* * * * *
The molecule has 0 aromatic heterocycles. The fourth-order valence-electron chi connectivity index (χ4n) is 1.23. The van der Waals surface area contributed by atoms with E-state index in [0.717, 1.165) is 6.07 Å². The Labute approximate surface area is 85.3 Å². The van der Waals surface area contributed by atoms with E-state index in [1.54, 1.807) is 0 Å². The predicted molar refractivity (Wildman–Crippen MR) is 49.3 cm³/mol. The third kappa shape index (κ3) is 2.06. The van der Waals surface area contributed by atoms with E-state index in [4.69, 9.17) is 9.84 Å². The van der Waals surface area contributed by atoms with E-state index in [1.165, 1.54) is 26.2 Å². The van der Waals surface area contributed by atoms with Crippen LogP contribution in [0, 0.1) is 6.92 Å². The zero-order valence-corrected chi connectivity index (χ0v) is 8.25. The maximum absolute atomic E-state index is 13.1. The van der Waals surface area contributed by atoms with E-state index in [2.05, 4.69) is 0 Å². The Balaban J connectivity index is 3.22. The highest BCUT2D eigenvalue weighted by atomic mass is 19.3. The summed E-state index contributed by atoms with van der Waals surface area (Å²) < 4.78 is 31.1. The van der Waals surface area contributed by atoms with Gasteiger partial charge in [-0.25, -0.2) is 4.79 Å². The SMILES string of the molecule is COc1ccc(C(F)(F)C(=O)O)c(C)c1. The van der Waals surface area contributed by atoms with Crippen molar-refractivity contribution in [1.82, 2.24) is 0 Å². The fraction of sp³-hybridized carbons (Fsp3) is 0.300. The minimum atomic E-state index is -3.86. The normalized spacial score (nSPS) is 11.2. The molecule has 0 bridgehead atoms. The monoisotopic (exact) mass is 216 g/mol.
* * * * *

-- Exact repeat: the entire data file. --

The molecule has 0 aromatic heterocycles. The fourth-order valence-electron chi connectivity index (χ4n) is 1.23. The van der Waals surface area contributed by atoms with E-state index in [0.717, 1.165) is 6.07 Å². The Labute approximate surface area is 85.3 Å². The van der Waals surface area contributed by atoms with E-state index in [1.54, 1.807) is 0 Å². The predicted molar refractivity (Wildman–Crippen MR) is 49.3 cm³/mol. The third kappa shape index (κ3) is 2.06. The van der Waals surface area contributed by atoms with E-state index in [4.69, 9.17) is 9.84 Å². The van der Waals surface area contributed by atoms with E-state index in [1.165, 1.54) is 26.2 Å². The van der Waals surface area contributed by atoms with Crippen LogP contribution in [0, 0.1) is 6.92 Å². The zero-order valence-corrected chi connectivity index (χ0v) is 8.25. The maximum absolute atomic E-state index is 13.1. The van der Waals surface area contributed by atoms with E-state index in [2.05, 4.69) is 0 Å². The Balaban J connectivity index is 3.22. The highest BCUT2D eigenvalue weighted by atomic mass is 19.3. The summed E-state index contributed by atoms with van der Waals surface area (Å²) < 4.78 is 31.1. The van der Waals surface area contributed by atoms with Gasteiger partial charge in [-0.25, -0.2) is 4.79 Å². The SMILES string of the molecule is COc1ccc(C(F)(F)C(=O)O)c(C)c1. The van der Waals surface area contributed by atoms with Crippen molar-refractivity contribution in [1.82, 2.24) is 0 Å². The fraction of sp³-hybridized carbons (Fsp3) is 0.300. The minimum atomic E-state index is -3.86. The normalized spacial score (nSPS) is 11.2. The molecule has 0 bridgehead atoms. The monoisotopic (exact) mass is 216 g/mol.